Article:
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Sarasota Thursday, Dec. 21, 2017 1 year ago

New campaign hopes to move city elections

The Decide the Date campaign is collecting signatures in pursuit of a referendum on moving from the spring to the fall.
by: David Conway Deputy Managing Editor

In October, the City Commission discussed holding a referendum about moving municipal elections from the spring to the fall. The board ultimately declined to pursue a ballot initiative, citing a lack of established public support for the concept.

Now, a citizen-led group is working to provide evidence that public support exists. The Decide the Date campaign is gathering resident signatures in pursuit of a referendum regarding city elections, according to an announcement the group issued Dec. 12.

The campaign’s co-chairs are Larry Eger, a public defender in the 12th Judicial Circuit Court, and former Sarasota mayor Suzanne Atwell. The group believes moving the March and May elections to coincide with the general election cycle in August and November of even years will increase voter turnout.

“For too long, the question of when to elect commissioners in the city of Sarasota has been wrongly kept from the voters,” Atwell said in the release. “This is simply a bipartisan effort to provide that opportunity — it is the voters who should decide the date.”

“For too long, the question of when to elect commissioners in the city of Sarasota has been wrongly kept from the voters."

Voter turnout hovers around 20% in spring municipal elections but typically tops 50% in November general elections. Although recent August primary elections have drawn voter turnout in the low-to-mid 20% range, Eger still believes the city should opt for a process that gets more voters involved.

“It’s always frustrated me that such a small minority of people who participate decide on the composition of our City Commission,” Eger said.

Critics of the proposal have said an August/November election cycle would lead to decreased attention for city races, forced to compete with national and state elections. They have also expressed concern about forcing candidates to campaign the summer, when it’s hot outside and fewer part-time residents are in town.

When the City Commission considered a referendum on moving election day in 2015 and 2016, former Mayor Mollie Cardamone suggested the changes could have a partisan influence. Because the Republican Party generally fares better in county-level races, Cardamone worried Republican voters would be more motivated to turn out than Democrats.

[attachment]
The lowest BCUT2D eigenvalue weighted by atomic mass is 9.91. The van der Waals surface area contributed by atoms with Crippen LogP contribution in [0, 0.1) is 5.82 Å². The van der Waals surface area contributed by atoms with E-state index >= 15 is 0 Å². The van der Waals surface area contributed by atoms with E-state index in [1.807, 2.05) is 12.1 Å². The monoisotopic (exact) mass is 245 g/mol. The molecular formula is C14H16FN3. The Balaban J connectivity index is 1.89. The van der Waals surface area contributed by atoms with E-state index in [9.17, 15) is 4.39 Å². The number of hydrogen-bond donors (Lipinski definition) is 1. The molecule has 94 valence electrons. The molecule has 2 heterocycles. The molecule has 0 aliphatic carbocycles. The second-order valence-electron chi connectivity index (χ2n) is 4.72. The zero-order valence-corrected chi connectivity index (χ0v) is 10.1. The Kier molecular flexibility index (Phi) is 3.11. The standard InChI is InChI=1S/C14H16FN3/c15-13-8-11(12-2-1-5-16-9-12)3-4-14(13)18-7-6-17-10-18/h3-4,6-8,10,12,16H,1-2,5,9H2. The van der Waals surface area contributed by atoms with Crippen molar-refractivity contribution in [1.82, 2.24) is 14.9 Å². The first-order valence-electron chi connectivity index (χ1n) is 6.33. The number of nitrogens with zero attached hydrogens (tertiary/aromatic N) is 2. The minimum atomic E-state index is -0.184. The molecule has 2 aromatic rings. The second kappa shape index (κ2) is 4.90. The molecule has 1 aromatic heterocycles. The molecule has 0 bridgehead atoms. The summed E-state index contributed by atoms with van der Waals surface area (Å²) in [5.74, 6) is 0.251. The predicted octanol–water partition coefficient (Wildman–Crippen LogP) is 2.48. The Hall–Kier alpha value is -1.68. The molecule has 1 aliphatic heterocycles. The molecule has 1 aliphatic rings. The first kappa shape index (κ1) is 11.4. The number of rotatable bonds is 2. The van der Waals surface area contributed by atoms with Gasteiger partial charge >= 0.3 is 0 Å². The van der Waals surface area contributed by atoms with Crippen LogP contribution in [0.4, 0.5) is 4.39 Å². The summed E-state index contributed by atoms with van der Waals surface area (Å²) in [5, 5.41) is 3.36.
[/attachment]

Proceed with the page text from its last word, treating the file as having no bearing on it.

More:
Although city elections are nominally nonpartisan, local political parties have supported registered Democratic and Republican candidates. Cardamone believes moving the election date could further amplify the role of partisan politics in the city.

“I believe changing the election, with the primary in August, will bring out a huge Republican interest,” Cardamone said in a previous interview with the Sarasota Observer.

Eger said Decide the Date wants to at least give voters an opportunity to decide whether they should elect city commissioners in the spring or the fall. He said previous petition efforts that would have moved election day were also tied to bigger changes in the structure of city government, such as the creation of an elected mayor position.

“If people don’t want to move it and a majority of the people who participate don’t want to move it, then the majority has spoken,” Eger said. “But we’ve never addressed this issue. We’ve always confused it with others.”

The group needs to gather more than 3,700 signatures within 180 days to get an initiative on the ballot.

If the question gets on the ballot and a majority of voters approve the change, the City Commission would have to decide how to transition to the new election cycle. There would be an 18-month gap between the spring 2019 election and the fall 2020 elections.

City Attorney Robert Fournier has outlined three possible solutions to bridge that gap:

  • The sitting commissioners scheduled to be up for re-election in 2019 could get an 18-month extension on their four-year terms, pushing that election back to 2020.
  • The city could hold the 2019 elections as originally scheduled, electing the victorious candidates to five-year terms instead of four-year terms, and beginning the fall election cycle in 2022.
  • The city could hold the 2019 elections as originally scheduled, electing the victorious candidates to 18-month terms and voting for the same seats in 2020.

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